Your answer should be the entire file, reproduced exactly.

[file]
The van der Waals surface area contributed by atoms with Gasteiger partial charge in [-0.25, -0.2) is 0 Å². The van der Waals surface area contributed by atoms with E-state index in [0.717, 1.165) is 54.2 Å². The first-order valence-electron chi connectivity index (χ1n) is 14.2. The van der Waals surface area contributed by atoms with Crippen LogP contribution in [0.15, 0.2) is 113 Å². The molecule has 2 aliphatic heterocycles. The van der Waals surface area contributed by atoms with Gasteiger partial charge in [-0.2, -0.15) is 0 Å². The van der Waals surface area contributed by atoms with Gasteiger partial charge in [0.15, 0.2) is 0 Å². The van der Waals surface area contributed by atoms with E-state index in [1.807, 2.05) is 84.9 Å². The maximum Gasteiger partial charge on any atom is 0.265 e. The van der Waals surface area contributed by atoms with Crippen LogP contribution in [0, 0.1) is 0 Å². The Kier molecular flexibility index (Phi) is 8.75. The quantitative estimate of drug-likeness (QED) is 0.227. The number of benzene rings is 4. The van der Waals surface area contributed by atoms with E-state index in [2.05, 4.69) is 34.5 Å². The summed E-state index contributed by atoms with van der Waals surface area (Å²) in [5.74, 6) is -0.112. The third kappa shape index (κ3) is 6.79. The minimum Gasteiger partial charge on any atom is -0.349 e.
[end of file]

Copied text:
The van der Waals surface area contributed by atoms with Gasteiger partial charge in [-0.25, -0.2) is 0 Å². The van der Waals surface area contributed by atoms with E-state index in [0.717, 1.165) is 54.2 Å². The first-order valence-electron chi connectivity index (χ1n) is 14.2. The van der Waals surface area contributed by atoms with Crippen LogP contribution in [0.15, 0.2) is 113 Å². The molecule has 2 aliphatic heterocycles. The van der Waals surface area contributed by atoms with Gasteiger partial charge in [-0.2, -0.15) is 0 Å². The van der Waals surface area contributed by atoms with Gasteiger partial charge in [0.15, 0.2) is 0 Å². The van der Waals surface area contributed by atoms with E-state index in [1.807, 2.05) is 84.9 Å². The maximum Gasteiger partial charge on any atom is 0.265 e. The van der Waals surface area contributed by atoms with Crippen LogP contribution in [0, 0.1) is 0 Å². The Kier molecular flexibility index (Phi) is 8.75. The quantitative estimate of drug-likeness (QED) is 0.227. The number of benzene rings is 4. The van der Waals surface area contributed by atoms with E-state index in [2.05, 4.69) is 34.5 Å². The summed E-state index contributed by atoms with van der Waals surface area (Å²) in [5.74, 6) is -0.112. The third kappa shape index (κ3) is 6.79. The minimum Gasteiger partial charge on any atom is -0.349 e.